Udaipur

After departing Bundi on a rickshaw ride through sheets of wafer-bodied midges, I board a clanking train for Udaipur, a city famed as one of the most beautiful in Rajasthan. But before I reach my destination, I have a stopover in Chittorgarh. Built on a mighty plateau, the Chittor fort rises over the metropolis, largely (unlike Udaipur) untouched by Western tourism.

Leaving bags at the station, I join a tuktuk driver for a guided tour, before returning for the connecting train to Udaipur.

All I wanted was a sweet distraction for an hour or two.
Had no intention to do the things we´ve done…”

After an unexplained (and likely inexplicable) delay, the loco sidles into Udaipur late into the night. Eventually I’m sprawled out on my bed in a guesthouse on the shores of Lake Pichola, the windows curiously barred shut. Arriving in such places at such hours is often like an unexpected one-night stand: one does not know who or what one will wake beside, until one does. In fact, more than a few travellers had warned that Udaipur was not so special after all, a trap for tours and honeymooners.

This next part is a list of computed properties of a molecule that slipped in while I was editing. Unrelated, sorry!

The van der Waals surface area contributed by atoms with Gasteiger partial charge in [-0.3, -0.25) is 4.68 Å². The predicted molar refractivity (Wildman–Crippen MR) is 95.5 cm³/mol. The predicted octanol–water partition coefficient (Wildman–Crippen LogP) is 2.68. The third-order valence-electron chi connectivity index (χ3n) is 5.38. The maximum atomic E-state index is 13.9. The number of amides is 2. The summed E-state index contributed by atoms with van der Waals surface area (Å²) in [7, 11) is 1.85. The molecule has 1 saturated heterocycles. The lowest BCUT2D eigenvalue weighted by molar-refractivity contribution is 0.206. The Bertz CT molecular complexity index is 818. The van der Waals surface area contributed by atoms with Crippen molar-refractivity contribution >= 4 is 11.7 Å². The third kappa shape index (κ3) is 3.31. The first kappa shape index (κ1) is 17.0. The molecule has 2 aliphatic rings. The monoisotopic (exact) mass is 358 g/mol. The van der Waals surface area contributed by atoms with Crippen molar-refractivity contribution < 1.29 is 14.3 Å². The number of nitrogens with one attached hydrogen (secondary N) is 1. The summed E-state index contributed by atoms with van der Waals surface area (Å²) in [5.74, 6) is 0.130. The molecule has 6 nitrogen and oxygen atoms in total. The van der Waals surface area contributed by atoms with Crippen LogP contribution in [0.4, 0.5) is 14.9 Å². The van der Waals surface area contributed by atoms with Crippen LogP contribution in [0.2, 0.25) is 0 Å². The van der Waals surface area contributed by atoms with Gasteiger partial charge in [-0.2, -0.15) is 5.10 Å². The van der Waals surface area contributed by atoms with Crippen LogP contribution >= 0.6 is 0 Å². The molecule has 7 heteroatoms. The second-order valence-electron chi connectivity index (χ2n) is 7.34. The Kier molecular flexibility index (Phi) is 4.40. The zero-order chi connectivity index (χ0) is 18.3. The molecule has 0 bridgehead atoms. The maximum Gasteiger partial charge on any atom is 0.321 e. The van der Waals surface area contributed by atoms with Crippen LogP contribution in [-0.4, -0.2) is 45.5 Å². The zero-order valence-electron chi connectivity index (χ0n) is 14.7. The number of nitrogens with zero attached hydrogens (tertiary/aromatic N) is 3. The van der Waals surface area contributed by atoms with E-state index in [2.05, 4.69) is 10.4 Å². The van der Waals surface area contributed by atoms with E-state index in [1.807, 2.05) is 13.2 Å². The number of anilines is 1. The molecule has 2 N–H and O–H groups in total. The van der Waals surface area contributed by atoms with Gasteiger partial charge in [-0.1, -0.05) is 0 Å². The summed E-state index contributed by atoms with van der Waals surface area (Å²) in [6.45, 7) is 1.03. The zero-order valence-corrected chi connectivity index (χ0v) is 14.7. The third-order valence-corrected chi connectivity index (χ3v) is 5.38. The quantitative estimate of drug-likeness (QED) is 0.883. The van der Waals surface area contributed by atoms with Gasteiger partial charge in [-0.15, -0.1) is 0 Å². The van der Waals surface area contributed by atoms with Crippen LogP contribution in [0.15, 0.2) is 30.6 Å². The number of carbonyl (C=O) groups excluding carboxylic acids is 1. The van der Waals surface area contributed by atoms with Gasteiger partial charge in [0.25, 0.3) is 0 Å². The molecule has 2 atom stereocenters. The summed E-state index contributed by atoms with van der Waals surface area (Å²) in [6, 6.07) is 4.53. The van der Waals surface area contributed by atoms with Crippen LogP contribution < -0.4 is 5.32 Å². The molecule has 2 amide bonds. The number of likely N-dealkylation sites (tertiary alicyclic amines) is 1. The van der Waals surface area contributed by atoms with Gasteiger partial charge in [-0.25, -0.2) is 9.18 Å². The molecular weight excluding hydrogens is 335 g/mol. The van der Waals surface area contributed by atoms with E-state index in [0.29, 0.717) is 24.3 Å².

Yet as the sun rose over Lake Pichola, I could see why Udaipur was indeed the stuff of legend. Glittering lake watched over by a soaring Rajput palace, it was a place of light.

That said, much of Udaipur – around the lake, at least – had long congealed into a concentrated tourist hub. The extent to which this sullied one’s ability to enjoy a stay in Udaipur depends on how willingly one surrenders to the city’s charms: the palace and the lake. And I surrendered willingly.

I wandered in a fantasy that had displaced the world for just a moment, except for that dream of India projected from the palace and Pichola’s liquid splendour.

Even the city’s own self-referential effort to destroy its charms with endless tat, and guesthouses that played Octopussy on endless loop – what Gitmo of the mind is this? – could not take that away from me.

The dream lingered as sunset cast the city red, then mauve, then shrouded her in black, until finally I withdrew again, content that I had seen the Udaipur of dreams.

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